AdmitHub Remember how much we talked about college when we were in high school? Teachers emphasized it; colleges sent ambassadors to talk to our classes; we even had a counselor whose entire job it was to help us make our college decisions. These efforts should be applauded. There’s no question that a college degree equates to higher incomes, on average, among American workers. Some studies put the income difference as high as 74% between high school and college educated workers. There’s hardly anything more valuable a high school educator can do than encourage a student to attend college. However, college doesn’t begin the day after high school graduation. If it did, it would be an easy handoff from the supportive network of high school teachers and counselors to the various orientation programs offered by colleges. In reality, there is a two month gap of summer vacation between a student’s last interaction with their high school support network, and their first interaction with university staff. In that time period, roughly 14% of all students planning to attend college will change their minds the summer before fall enrollment. This phenomenon is called “summer melt,” and is a major source of concern among educators, particularly in how it disproportionately affects low income students. Up until now, proposed solutions to the problem have been too resource intensive for universities to seriously pursue, but now, thanks to artificial intelligence, there appears to be a solution. Why students quit school before their first day In the movies, there’s always some emotional conflict that keeps a promising child from attending school. They have to stay home and take care of a sick relative, or they can’t bear to leave their high school sweetheart. While those tropes certainly happen in real life, in the majority of cases, summer melt has a much less dramatic cause: The university enrollment process is complicated and difficult for 18-year-olds to navigate alone. According to a study done through Harvard University, lower income students face an even more difficult enrollment process, as their enrollment is typically complicated by programs like financial aid, and they are less likely to have access to supportive resources. For example, among Boston Public Schools (a district that serves low income students), roughly 20% of college-intending high school graduates did not enroll in college the following fall. From a distance, the solution seems obvious. Without the resources they had in high school, young people are less likely to complete the college enrollment process, so why don’t universities engage graduates earlier in the summer? Well, there’s an issue with that solution. Universities have the answer, just not the staff It’s been documented for years now that summer melt can be decreased by early intervention and engagement with students by the university. As a result, many universities have made an effort to engage prospective students with peer mentors and info sessions. The problem is, this solution takes a lot of resources. Even with more passive methods of communication, like text message or email, a small team of university employees can’t possibly walk thousands of incoming students through the various hurdles in the enrollment process. Increasing the size of these support teams is one way to solve the problem, but there are obvious problems. At a certain size, these teams are just not financially feasible to the university, meaning that the university can only afford to field a team too small to service all of their students. Colleges have had to make due with this incomplete but better-than-nothing solution for years now, but finally, thanks to developments in artificial intelligence, there may be a more complete solution available. How Artificial Intelligence solved summer melt Georgia State University has been dealing with summer melt for a long time. With roughly 32,000 undergraduate and graduate students, they bring in a large number of freshmen every year, and therefore lose quite a few students to summer melt yearly. Administrators at GSU contracted my company, AdmitHub, to combat summer melt. Our strategy was simple. We developed an AI-powered chatbot called Pounce, and taught it how to engage students using over 80 pages of FAQs and process documentation from GSU administrators to guide them through the summer months. Pounce was able to send over 50,000 messages to 3,100 students, helping them navigate all aspects of the enrollment process. Less than 1% of the interactions needed to be escalated to human administrators, and 94% of students recommended Pounce be given to the next incoming class. As a result, GSU had the best enrollment results in school history. Summer melt was lowered by 21.4%, increasing overall enrollment by 3.9%. This is just one case, but if these effects can be replicated in universities across America, the results could be massive. For context, as of 2012, there were 21 million students in higher education in America. The experiment proves that universities have all the data necessary to engage students and help them through the enrollment process, they just lack the personnel to actually share it with prospective students. With artificial intelligence, those personnel costs are greatly diminished, until every student has access to the information and resources they need to get to college.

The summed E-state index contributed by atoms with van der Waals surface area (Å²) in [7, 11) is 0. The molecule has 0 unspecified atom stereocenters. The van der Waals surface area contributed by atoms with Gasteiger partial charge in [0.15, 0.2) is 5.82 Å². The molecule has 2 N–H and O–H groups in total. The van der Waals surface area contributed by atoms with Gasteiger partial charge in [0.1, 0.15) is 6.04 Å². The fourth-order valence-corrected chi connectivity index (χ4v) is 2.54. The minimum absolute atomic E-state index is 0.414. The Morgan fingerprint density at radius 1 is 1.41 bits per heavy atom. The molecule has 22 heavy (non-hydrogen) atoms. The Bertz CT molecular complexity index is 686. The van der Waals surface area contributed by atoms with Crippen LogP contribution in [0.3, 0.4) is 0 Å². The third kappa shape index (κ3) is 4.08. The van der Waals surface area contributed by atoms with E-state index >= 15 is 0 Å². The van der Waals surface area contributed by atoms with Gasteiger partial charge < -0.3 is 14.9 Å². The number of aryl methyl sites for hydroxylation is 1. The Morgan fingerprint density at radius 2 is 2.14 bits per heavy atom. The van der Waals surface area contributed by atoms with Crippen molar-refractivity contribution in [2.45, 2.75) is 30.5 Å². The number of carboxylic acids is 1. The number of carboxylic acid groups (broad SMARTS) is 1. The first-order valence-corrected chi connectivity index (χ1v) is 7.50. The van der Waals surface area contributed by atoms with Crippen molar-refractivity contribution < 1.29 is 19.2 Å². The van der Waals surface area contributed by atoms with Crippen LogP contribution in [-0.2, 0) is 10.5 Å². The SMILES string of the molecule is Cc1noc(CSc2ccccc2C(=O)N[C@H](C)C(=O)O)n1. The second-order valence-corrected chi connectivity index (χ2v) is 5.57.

- This article was originally published on Tech Talks. Read the original article here.
- Andrew is the co-founder of AdmitHub, an AI startup that helps colleges engage students with chatbots. Previous to AdmitHub, he founded Signet Education, which employs more than 125 educators, and KarmaNotes.org, a non-profit knowledge-sharing website popular at Harvard and MIT.